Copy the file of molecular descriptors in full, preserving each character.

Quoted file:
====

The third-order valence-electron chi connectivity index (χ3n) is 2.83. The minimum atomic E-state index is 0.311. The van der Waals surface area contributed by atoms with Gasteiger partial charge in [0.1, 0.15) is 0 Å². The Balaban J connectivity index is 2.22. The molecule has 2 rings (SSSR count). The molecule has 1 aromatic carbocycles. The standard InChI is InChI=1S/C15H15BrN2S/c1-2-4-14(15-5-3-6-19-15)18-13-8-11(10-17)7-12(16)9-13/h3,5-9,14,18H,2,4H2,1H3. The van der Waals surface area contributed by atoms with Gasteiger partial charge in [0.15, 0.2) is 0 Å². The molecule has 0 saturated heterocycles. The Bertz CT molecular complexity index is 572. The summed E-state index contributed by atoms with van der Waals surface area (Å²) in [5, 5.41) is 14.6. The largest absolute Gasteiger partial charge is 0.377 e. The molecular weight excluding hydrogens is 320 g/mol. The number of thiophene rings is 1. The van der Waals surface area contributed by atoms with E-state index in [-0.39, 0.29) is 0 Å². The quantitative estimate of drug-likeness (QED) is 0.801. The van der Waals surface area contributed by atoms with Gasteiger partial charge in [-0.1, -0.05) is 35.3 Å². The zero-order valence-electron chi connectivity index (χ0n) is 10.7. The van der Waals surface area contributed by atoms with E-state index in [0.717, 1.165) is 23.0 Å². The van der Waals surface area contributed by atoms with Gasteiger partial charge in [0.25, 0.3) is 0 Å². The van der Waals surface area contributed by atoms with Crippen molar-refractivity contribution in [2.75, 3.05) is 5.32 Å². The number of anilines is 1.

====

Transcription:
The third-order valence-electron chi connectivity index (χ3n) is 2.83. The minimum atomic E-state index is 0.311. The van der Waals surface area contributed by atoms with Gasteiger partial charge in [0.1, 0.15) is 0 Å². The Balaban J connectivity index is 2.22. The molecule has 2 rings (SSSR count). The molecule has 1 aromatic carbocycles. The standard InChI is InChI=1S/C15H15BrN2S/c1-2-4-14(15-5-3-6-19-15)18-13-8-11(10-17)7-12(16)9-13/h3,5-9,14,18H,2,4H2,1H3. The van der Waals surface area contributed by atoms with Gasteiger partial charge in [0.15, 0.2) is 0 Å². The molecule has 0 saturated heterocycles. The Bertz CT molecular complexity index is 572. The summed E-state index contributed by atoms with van der Waals surface area (Å²) in [5, 5.41) is 14.6. The largest absolute Gasteiger partial charge is 0.377 e. The molecular weight excluding hydrogens is 320 g/mol. The number of thiophene rings is 1. The van der Waals surface area contributed by atoms with E-state index in [-0.39, 0.29) is 0 Å². The quantitative estimate of drug-likeness (QED) is 0.801. The van der Waals surface area contributed by atoms with Gasteiger partial charge in [-0.1, -0.05) is 35.3 Å². The zero-order valence-electron chi connectivity index (χ0n) is 10.7. The van der Waals surface area contributed by atoms with E-state index in [0.717, 1.165) is 23.0 Å². The van der Waals surface area contributed by atoms with Gasteiger partial charge in [0.25, 0.3) is 0 Å². The van der Waals surface area contributed by atoms with Crippen molar-refractivity contribution in [2.75, 3.05) is 5.32 Å². The number of anilines is 1.